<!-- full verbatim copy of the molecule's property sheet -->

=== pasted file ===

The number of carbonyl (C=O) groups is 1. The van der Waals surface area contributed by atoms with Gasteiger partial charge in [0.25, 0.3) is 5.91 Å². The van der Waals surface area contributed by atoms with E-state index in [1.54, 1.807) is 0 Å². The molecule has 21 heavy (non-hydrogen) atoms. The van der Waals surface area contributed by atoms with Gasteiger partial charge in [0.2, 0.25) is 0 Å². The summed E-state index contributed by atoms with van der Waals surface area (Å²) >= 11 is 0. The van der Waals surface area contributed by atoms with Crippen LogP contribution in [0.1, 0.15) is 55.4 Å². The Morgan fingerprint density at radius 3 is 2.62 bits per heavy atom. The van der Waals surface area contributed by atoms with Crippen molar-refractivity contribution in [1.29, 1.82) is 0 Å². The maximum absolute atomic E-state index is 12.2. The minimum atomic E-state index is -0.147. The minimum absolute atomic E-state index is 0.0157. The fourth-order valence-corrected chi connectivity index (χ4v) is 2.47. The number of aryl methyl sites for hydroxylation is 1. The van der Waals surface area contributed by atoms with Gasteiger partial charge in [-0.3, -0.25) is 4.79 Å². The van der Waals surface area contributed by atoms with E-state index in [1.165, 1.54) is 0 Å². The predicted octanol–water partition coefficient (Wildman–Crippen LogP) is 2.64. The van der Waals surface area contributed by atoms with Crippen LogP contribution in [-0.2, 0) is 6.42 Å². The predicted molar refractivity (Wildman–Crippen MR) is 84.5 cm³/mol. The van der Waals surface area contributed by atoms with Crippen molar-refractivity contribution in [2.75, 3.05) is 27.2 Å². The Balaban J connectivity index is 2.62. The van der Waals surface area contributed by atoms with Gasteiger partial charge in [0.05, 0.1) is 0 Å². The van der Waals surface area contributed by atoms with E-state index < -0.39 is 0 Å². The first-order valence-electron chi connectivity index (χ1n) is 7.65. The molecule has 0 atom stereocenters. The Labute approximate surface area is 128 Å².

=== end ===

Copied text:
The number of carbonyl (C=O) groups is 1. The van der Waals surface area contributed by atoms with Gasteiger partial charge in [0.25, 0.3) is 5.91 Å². The van der Waals surface area contributed by atoms with E-state index in [1.54, 1.807) is 0 Å². The molecule has 21 heavy (non-hydrogen) atoms. The van der Waals surface area contributed by atoms with Gasteiger partial charge in [0.2, 0.25) is 0 Å². The summed E-state index contributed by atoms with van der Waals surface area (Å²) >= 11 is 0. The van der Waals surface area contributed by atoms with Crippen LogP contribution in [0.1, 0.15) is 55.4 Å². The Morgan fingerprint density at radius 3 is 2.62 bits per heavy atom. The van der Waals surface area contributed by atoms with Crippen molar-refractivity contribution in [1.29, 1.82) is 0 Å². The maximum absolute atomic E-state index is 12.2. The minimum atomic E-state index is -0.147. The minimum absolute atomic E-state index is 0.0157. The fourth-order valence-corrected chi connectivity index (χ4v) is 2.47. The number of aryl methyl sites for hydroxylation is 1. The van der Waals surface area contributed by atoms with Gasteiger partial charge in [-0.3, -0.25) is 4.79 Å². The van der Waals surface area contributed by atoms with E-state index in [1.165, 1.54) is 0 Å². The predicted octanol–water partition coefficient (Wildman–Crippen LogP) is 2.64. The van der Waals surface area contributed by atoms with Crippen LogP contribution in [-0.2, 0) is 6.42 Å². The predicted molar refractivity (Wildman–Crippen MR) is 84.5 cm³/mol. The van der Waals surface area contributed by atoms with Crippen molar-refractivity contribution in [2.75, 3.05) is 27.2 Å². The Balaban J connectivity index is 2.62. The van der Waals surface area contributed by atoms with Gasteiger partial charge in [0.05, 0.1) is 0 Å². The van der Waals surface area contributed by atoms with E-state index < -0.39 is 0 Å². The first-order valence-electron chi connectivity index (χ1n) is 7.65. The molecule has 0 atom stereocenters. The Labute approximate surface area is 128 Å².